07/18/2009, 00.00
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From the cloisters of India prayers for the Christians of Iraq

by Nirmala Carvalho
Sister Mary Joseph, a Carmelite in Mumbai, describes the feast of Our Lady of Mount Caramel. Coming from a family of devout Hindu Brahmin, the religious sister stresses the importance of dialogue between religions and regarding requests for the intercession of the Virgin says: "Even Muslims who recognize Mary should do it."

Mumbai (AsiaNews) - "When I received the news of bombings against churches in Iraq I intensified my prayer to Our Lady of Mount Caramel who is our patron. Even Muslims who recognize Mary should do it. " Sister Mary Joseph, by birth Radha Krishnan, has lived for over 30 years in the Monastery of the Cloistered Carmelite of Mumbai, at Andheri East (pictured). News of the outside world filters through to the nuns in the convent who pray to the Virgin to intercede on behalf of those who petition Her, for themselves, their loved ones or the sorrows of the world.

On July 13, the feast dedicated to Our Lady of Mount Caramel, Sister Mary recalled especially Iraqi Christians and the Holy Father, who has recently left for a period of rest in Valle d'Aosta (Northern Italy).

Speaking to AsiaNews the religious sister explains why she feels especially close to the community of Iraq. She herself comes from a family of Hindu devotees from the Iyer caste, the highest and most noble of the elite, and thus knows the value of dialogue between religions and the importance of peaceful coexistence between communities of different faiths. India also lives the pain of discrimination and violence against Christians in Orissa and so when the news of the attacks in Mosul arrived, on the day of the feast dedicated to Our Lady of Mount Caramel, she immediately "sought the intercession of the Virgin and St. Elias. "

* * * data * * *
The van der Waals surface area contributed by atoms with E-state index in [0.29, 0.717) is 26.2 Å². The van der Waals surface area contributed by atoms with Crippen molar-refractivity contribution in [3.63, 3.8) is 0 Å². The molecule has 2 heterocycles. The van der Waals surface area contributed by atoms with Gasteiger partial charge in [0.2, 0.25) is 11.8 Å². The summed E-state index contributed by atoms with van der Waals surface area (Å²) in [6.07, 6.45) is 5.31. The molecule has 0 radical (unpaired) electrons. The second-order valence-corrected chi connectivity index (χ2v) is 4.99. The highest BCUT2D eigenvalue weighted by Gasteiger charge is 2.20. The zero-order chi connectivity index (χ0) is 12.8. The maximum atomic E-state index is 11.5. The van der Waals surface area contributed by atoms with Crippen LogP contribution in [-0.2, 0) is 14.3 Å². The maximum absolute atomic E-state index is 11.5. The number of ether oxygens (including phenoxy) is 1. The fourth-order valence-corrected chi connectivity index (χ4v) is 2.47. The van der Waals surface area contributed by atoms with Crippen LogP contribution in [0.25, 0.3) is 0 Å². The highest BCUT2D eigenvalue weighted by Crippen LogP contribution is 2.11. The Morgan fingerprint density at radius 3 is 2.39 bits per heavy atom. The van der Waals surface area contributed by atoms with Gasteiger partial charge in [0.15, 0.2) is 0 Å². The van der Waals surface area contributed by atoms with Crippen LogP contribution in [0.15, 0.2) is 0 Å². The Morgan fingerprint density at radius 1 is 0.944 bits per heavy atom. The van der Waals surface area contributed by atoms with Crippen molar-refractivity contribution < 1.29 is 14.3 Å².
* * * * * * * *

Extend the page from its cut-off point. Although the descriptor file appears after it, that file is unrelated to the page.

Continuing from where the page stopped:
"Interreligious dialogue is of fundamental importance for our society. In India - Sister Mary says - the relationship between Hindus and Christians is essential because it serves to deepen mutual understanding and to eliminate misunderstandings and erroneous opinions that exist towards Christianity. For us, engagement in dialogue is crucial to document our faith in Jesus and to see if we really listen to how the Spirit works in other religions. "  

What is true in India also applies to Iraq. The cloistered nun affirms: "Christianity and Islam are monotheistic religions that recognize Abraham as the father of the faith. The Holy Father is very interested in strengthening the dialogue between the two religions, but trust and reciprocity must prevail in our dialogue. "

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